Michael Collins

Michael Collins is a prolific creator of mystery fiction, from the 1960's to the present. His highly informative personal web site has a complete bibliography of his work. And Ed Lynskey's article and interview is at Mystery*File.

A Dark Power

A Dark Power (1968) is the first of five mystery novels he wrote about industrial spy Kane Jackson. They were published under the pseudonym William Arden. A Dark Power is notable for its excellent plot construction and mystery structure, with a wealth of imaginative plot detail sustained throughout. The book shows rigorously conceived detective work, with all aspects of the plot emerging through the hero's sleuthing. The book also contains gripping storytelling.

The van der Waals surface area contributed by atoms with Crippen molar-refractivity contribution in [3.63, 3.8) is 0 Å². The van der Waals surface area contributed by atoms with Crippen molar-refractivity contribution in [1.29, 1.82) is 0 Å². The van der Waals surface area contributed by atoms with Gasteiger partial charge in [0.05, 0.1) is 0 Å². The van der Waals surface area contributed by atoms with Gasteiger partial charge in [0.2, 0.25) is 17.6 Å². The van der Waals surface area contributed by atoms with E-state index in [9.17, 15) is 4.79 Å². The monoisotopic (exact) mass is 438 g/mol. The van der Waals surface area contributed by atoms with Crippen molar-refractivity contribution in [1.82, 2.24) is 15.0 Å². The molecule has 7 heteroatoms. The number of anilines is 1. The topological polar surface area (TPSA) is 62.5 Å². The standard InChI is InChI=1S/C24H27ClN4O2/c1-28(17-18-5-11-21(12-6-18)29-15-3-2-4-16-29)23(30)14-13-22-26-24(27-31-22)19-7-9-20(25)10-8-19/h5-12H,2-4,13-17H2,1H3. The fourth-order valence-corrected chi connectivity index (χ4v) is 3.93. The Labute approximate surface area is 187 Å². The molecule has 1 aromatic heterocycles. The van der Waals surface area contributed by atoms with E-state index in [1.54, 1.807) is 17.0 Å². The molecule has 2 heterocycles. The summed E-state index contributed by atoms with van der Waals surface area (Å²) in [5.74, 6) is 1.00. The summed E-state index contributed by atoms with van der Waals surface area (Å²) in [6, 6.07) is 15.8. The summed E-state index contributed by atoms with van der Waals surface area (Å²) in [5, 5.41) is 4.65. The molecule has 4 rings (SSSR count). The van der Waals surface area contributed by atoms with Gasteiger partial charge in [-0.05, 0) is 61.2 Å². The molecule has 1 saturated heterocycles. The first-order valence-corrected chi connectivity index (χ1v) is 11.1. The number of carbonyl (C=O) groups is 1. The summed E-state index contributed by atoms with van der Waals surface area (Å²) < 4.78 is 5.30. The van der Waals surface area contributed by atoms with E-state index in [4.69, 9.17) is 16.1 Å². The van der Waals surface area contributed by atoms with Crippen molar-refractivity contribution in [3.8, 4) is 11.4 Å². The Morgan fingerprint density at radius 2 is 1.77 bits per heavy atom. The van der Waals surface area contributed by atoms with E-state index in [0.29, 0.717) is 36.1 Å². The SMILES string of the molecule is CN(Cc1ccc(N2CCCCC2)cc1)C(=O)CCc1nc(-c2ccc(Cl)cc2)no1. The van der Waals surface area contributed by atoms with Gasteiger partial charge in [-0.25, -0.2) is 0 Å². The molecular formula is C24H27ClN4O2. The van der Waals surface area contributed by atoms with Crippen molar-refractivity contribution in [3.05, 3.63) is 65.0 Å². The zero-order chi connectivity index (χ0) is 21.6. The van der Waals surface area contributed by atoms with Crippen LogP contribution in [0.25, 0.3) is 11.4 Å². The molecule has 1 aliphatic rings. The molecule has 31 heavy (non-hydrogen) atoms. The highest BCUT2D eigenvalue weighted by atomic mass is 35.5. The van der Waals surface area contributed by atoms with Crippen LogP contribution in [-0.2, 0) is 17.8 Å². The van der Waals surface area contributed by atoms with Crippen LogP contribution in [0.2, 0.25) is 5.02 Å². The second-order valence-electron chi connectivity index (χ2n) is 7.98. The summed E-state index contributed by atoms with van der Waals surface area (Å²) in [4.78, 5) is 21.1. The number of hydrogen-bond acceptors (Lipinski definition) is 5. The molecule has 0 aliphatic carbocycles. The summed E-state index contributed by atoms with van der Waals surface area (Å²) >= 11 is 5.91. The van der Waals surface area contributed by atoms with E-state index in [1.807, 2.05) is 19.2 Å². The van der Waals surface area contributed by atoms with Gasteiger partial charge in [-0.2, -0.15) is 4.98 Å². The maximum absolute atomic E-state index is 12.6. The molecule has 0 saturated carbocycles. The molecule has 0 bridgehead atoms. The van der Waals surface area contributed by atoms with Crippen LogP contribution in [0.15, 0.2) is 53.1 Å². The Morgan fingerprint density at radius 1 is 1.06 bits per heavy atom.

Although A Dark Power has a privately employed hero who does detective work, it is not really clear that it is a "hard-boiled" novel, in any strict sense of the term. Collins' approach is fresh throughout, and it largely avoids the clichés of private eye fiction. There are no underworld characters, no settings in sleazy night clubs, and no mean streets.

Collins also employs some of the structural ideas of traditional, Golden Age style mystery fiction. There is a closed circle of suspects, for one: it becomes clear right away that only a well-defined group of people had enough business information to plan the crime. While these suspects are hardly all guests at a British country house, the way they might be in a Golden Age novel, the structural effect is still the same. Collins employs the form of traditional mystery fiction, even if his content is different here. There are also moments in the finale in which Collins comes tantalizingly close to the deductive methods of identifying the killer used by Ellery Queen, although Queen's use of logic is more rigorous and elaborate: see chapter 25.